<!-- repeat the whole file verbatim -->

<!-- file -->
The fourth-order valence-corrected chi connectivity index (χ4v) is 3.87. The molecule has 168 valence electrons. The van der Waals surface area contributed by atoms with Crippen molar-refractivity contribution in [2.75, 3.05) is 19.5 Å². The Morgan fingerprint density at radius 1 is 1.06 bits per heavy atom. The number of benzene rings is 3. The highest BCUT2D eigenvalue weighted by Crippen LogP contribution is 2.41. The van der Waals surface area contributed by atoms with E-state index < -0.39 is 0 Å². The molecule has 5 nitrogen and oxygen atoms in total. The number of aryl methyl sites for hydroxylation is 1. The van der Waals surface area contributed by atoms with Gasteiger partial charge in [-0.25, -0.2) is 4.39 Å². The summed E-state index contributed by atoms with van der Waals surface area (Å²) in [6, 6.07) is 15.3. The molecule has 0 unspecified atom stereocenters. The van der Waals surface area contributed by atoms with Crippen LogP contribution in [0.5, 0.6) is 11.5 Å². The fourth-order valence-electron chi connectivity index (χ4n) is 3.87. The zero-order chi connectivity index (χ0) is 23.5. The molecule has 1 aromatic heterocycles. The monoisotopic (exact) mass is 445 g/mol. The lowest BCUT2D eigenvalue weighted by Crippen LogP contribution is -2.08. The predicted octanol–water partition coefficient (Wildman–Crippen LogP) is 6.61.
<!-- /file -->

The fourth-order valence-corrected chi connectivity index (χ4v) is 3.87. The molecule has 168 valence electrons. The van der Waals surface area contributed by atoms with Crippen molar-refractivity contribution in [2.75, 3.05) is 19.5 Å². The Morgan fingerprint density at radius 1 is 1.06 bits per heavy atom. The number of benzene rings is 3. The highest BCUT2D eigenvalue weighted by Crippen LogP contribution is 2.41. The van der Waals surface area contributed by atoms with E-state index < -0.39 is 0 Å². The molecule has 5 nitrogen and oxygen atoms in total. The number of aryl methyl sites for hydroxylation is 1. The van der Waals surface area contributed by atoms with Gasteiger partial charge in [-0.25, -0.2) is 4.39 Å². The summed E-state index contributed by atoms with van der Waals surface area (Å²) in [6, 6.07) is 15.3. The molecule has 0 unspecified atom stereocenters. The van der Waals surface area contributed by atoms with Crippen LogP contribution in [0.5, 0.6) is 11.5 Å². The fourth-order valence-electron chi connectivity index (χ4n) is 3.87. The zero-order chi connectivity index (χ0) is 23.5. The molecule has 1 aromatic heterocycles. The monoisotopic (exact) mass is 445 g/mol. The lowest BCUT2D eigenvalue weighted by Crippen LogP contribution is -2.08. The predicted octanol–water partition coefficient (Wildman–Crippen LogP) is 6.61.